Raja Ampat is a place were I get a strong feeling of visiting a wilderness unaltered by man, by us humans. Everything is in place, the predators come in good numbers, the schools of fish are mind-blowing and large animals like manta rays keep visiting their cleaning stations on a regular basis. But it is the completeness of the reefs that is most impressive. Looking down at a reef I see an unrivaled diversity of corals, fishlife and invertebrates. All in one big pot steeming with life. Even if it sounds a bit fuzzy I can “sense” the balance and complexity when swimming over these reefs and this completeness works like a safety system to resist problems like coral bleaching in comparison to other coral habitats already sailing with a disarmed set of sails.
Raja Ampat is a small archipelago in the far east of Indonesia with a unique set of pristine coral reefs celebrating an incredible abundance of life forms. In fact this underwater wilderness have more fish and coral species than anywhere else on earth. Scientists believe these particular reefs are the turning wheel of the famous Coral Triangle, and the mother of Southeast Asia’s coral gardens. An irresistible place to photograph underwater and I just had to visit the phenomenon called Raja Ampat – the heart of marine biodiversity.
The tip of a Christmas tree worm (Spirobranchus giganteus) a tube-building polychaete worms very common on coral reefs.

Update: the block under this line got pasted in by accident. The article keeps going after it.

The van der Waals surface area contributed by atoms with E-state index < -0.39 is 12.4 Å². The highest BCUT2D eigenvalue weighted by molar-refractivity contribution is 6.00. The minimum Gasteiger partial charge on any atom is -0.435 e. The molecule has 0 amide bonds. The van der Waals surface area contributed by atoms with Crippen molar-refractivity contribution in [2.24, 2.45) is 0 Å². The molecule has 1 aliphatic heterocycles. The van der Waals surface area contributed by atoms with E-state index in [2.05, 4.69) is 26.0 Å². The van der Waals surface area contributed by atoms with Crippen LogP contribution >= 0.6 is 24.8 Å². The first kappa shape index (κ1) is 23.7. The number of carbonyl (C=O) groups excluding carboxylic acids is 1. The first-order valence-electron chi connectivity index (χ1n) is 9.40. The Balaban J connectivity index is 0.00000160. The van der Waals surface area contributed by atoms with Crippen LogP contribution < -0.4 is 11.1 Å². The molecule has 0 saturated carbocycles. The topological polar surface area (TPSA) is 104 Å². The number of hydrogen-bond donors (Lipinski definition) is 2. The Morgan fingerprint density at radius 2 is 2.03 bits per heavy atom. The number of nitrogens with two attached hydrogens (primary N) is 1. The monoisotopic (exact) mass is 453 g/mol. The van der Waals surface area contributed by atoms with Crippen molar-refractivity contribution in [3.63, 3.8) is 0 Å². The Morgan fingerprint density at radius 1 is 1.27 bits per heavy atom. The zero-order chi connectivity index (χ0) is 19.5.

I am glad to see that the small local communities are working hard to keep this fantastic place like it is. Good examples are RARCC – Raja Ampat Research & Conservation Centre and Kalabia Conservation Education Program. I lift my hat for all their efforts.
→ 1 606 species of reef fish
→ 35 species of endemic reef fish found only in the Birds Head Seascape
→ 603 species of hard coral
→ 75% of all known coral species in the world
→ 10 times the number of hard coral species found in the entire Caribbean
→ 57 species of mantis shrimp
→ 13 species of marine mammals
→ 5 species of endangered sea turtles
Declared Shark Sanctuary 15th November 2010
The Regent of Raja Ampat, Indonesia, Bupati Drs Marcus Wanma, has declared a Shark Sanctuary for the entire 17 760 square mile area of Raja Ampat. This is an important milestone, as Raja Ampat enjoys the highest marine biodiversity level on the planet. It has also been the scene of destructive overfishing that has severely threatened sharks, mantas, and other vulnerable species.